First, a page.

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Daylight saving time starts Sunday

Daylight saving time starts Sunday

WWU Professor Craig Smith provides some humorous history on DST

March 10th, 2017 by Connor Pearson in Local News

The clock tower at Fulton City Hall.

Photo by Connor Pearson /Fulton Sun.

On your marks, get set, spring forward.

Clocks all around the U.S. enter daylight savings time at 2 a.m. Sunday. This period runs until 2 a.m. Sunday, Nov. 5.

Most smart phones will correct to daylight saving time automatically, but those who use a regular alarm clock should remember to advance the time by one hour before they go to bed.

A humorous history

Craig Smith, an assistant professor of history at William Woods University, said the history of daylight saving time has a humorous beginning.

"Benjamin Franklin is often credited with the original idea for daylight saving time," he said. "That's not entirely accurate. He didn't come up with the concept of daylight saving time."

What Franklin did do, however, was cause a stir in Paris, Smith said.

"In 1784, he was in Paris, right after the revolution," Smith said. "He was known to be quite the social individual and was always going to parties. He was one of the most famous people in the world."

After a long night of partying until 4 a.m., Smith said Franklin awoke to the morning sun at 6 a.m.

"He writes this anonymous letter to the editor to the Journal of Paris," he said. "In the letter, he says how shocked he is the sun is up at six, as he assumed the sun didn't rise till later. This is a joke, because most Parisians didn't get up before noon."

Smith said Franklin, ever one to promote thriftiness, included a plan to save the city money in his letter.

"At the time, there was a new type of oil lamp, the Quinquet-Lang lamp, that replaced candles," he said. "Franklin was thinking about what it cost to buy oil for the lamps vs. the cost of candles. Which was more cost effective?"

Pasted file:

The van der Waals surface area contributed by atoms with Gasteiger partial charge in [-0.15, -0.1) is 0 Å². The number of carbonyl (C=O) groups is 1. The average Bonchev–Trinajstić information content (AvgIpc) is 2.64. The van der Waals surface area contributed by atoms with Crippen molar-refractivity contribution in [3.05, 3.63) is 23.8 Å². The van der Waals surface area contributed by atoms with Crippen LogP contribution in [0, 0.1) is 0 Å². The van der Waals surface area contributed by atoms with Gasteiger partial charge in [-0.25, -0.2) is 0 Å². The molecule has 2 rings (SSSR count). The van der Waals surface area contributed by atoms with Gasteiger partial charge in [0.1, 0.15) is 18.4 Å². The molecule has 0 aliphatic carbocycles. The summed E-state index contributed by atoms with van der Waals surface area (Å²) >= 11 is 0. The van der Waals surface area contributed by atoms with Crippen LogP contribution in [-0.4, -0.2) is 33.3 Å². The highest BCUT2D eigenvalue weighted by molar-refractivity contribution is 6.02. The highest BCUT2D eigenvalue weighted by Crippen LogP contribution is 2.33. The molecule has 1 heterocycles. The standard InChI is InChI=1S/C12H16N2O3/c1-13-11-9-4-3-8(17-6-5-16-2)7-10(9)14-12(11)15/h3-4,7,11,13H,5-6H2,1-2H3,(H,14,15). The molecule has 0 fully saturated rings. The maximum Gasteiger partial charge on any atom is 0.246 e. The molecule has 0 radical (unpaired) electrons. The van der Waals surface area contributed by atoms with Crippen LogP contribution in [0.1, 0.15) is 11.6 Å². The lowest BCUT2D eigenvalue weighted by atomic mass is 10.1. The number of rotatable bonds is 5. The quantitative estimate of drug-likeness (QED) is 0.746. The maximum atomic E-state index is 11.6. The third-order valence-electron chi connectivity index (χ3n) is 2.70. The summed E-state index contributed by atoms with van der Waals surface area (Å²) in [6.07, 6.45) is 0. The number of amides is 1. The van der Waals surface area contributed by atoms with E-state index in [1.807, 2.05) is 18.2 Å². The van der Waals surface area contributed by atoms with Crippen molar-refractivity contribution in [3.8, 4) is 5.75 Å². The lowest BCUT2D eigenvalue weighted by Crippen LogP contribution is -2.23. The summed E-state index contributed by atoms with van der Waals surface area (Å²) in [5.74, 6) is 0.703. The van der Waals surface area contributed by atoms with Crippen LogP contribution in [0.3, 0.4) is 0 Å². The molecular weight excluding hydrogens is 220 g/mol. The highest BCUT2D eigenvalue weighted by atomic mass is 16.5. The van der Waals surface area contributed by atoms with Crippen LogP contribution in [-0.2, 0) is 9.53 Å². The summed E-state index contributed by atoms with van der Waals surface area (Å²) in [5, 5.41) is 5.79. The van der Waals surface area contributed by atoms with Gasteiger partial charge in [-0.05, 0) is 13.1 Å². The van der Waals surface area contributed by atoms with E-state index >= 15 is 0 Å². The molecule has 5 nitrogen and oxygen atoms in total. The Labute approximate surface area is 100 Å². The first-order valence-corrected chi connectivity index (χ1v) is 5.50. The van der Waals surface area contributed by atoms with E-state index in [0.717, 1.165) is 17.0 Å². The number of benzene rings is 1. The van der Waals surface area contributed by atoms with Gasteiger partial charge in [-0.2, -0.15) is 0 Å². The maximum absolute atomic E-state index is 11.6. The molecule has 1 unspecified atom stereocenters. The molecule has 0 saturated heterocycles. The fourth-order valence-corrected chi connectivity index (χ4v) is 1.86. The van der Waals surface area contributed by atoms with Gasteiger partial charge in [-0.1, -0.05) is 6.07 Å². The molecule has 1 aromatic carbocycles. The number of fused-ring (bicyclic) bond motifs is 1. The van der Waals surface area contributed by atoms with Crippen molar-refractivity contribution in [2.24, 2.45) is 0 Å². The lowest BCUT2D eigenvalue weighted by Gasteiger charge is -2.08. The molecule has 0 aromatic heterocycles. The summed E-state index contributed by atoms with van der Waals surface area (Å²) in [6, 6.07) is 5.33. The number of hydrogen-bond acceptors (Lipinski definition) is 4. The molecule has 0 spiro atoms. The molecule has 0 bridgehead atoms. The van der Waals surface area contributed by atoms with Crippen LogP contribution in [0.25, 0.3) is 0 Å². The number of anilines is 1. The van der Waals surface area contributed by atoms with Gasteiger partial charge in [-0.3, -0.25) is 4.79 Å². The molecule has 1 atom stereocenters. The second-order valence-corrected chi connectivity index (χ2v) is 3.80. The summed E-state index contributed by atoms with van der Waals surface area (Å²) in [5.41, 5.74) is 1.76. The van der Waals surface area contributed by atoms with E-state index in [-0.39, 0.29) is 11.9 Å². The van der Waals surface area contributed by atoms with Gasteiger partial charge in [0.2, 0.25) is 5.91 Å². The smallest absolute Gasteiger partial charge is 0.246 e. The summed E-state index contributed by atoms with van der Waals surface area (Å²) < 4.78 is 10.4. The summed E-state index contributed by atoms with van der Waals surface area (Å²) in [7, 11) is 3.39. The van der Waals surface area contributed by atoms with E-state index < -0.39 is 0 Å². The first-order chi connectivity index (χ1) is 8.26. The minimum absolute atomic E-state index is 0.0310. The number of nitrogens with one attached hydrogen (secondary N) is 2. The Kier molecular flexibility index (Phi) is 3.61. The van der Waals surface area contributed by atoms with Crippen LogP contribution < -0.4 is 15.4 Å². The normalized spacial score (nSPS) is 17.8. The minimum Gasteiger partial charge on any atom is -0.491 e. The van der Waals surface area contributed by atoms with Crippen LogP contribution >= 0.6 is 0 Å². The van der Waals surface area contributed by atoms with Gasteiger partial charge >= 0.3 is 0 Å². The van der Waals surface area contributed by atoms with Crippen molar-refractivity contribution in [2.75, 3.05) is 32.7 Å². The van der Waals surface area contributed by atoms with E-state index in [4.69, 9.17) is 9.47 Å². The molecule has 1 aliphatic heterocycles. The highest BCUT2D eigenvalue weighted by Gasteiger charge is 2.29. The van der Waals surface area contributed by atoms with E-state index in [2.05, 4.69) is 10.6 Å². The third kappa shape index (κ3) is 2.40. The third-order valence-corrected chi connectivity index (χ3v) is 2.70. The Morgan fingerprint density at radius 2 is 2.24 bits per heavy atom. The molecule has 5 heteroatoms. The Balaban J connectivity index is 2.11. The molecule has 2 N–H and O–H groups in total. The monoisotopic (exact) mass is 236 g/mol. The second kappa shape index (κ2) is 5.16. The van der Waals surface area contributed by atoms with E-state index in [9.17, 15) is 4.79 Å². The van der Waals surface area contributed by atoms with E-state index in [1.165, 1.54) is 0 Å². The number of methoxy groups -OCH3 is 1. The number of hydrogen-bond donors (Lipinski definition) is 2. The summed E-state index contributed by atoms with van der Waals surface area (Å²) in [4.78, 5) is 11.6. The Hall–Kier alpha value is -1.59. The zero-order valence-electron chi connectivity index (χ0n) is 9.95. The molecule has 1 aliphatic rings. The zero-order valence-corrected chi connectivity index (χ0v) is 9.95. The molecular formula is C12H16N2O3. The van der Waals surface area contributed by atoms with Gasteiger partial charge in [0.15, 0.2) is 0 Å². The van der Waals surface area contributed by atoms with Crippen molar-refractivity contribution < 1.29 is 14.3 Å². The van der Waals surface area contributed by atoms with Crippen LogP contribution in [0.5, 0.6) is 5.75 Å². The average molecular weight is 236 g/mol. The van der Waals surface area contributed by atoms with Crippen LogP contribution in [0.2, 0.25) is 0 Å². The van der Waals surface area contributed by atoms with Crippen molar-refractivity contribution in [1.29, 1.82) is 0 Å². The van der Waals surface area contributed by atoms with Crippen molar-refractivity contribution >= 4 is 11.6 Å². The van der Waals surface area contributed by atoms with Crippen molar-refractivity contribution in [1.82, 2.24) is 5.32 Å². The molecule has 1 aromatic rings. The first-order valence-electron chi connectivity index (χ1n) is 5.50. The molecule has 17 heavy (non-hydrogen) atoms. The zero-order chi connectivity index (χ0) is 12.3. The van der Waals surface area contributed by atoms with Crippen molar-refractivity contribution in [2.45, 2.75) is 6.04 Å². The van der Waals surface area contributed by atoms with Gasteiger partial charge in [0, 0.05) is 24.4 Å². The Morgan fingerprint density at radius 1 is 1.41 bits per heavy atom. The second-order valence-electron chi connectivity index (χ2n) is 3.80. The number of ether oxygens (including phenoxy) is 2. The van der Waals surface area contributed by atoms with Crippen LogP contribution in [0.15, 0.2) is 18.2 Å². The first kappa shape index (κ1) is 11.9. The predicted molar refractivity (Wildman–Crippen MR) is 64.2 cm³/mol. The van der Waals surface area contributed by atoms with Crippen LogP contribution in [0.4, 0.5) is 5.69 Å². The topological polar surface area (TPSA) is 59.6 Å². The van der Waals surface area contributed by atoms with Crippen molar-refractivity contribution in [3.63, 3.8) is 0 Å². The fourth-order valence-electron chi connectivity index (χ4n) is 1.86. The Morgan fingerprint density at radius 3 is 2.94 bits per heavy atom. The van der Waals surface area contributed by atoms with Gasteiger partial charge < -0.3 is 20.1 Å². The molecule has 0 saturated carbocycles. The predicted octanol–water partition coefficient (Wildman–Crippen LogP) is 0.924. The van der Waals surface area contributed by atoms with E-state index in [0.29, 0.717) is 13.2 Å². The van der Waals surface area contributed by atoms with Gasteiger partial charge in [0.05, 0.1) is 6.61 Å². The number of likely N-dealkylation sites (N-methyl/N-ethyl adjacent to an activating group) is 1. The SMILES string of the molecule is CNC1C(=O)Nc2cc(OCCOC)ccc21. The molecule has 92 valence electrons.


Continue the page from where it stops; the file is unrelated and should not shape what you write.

Franklin then offered in jest a suggestion for the sleepy Parisians, Smith said.

"He wondered what would happen if everyone got up early in the morning, then went to bed earlier," he said. "That way they were taking advantage of more daylight hours. More daylight equals less candles."

Smith said Franklin backed up his suggestion with some clever math.

"He averaged how many candles a person used over the course of six months," he said. "If people adopted his system, he figured he could save the City of Paris about 100,000,000 francs by just adjusting their sleep schedule."

To help enforce this system, Smith said Franklin offered some unconventional solutions.

"He proposed a tax on anyone who shuttered their windows during the day," he said. "He also suggested other measures to make sure people got up at dawn, saying that church bells should be rung and cannons should be fired."

Franklin's off the wall letter was all for a laugh, Smith said.

"It was all very much in jest," he said. "He was not actually suggesting the idea. So, in the end, while he is often credited with the idea of daylight saving time, that is not exactly accurate. He did, however, come up with the idea of adjusting sleep schedules to maximize light."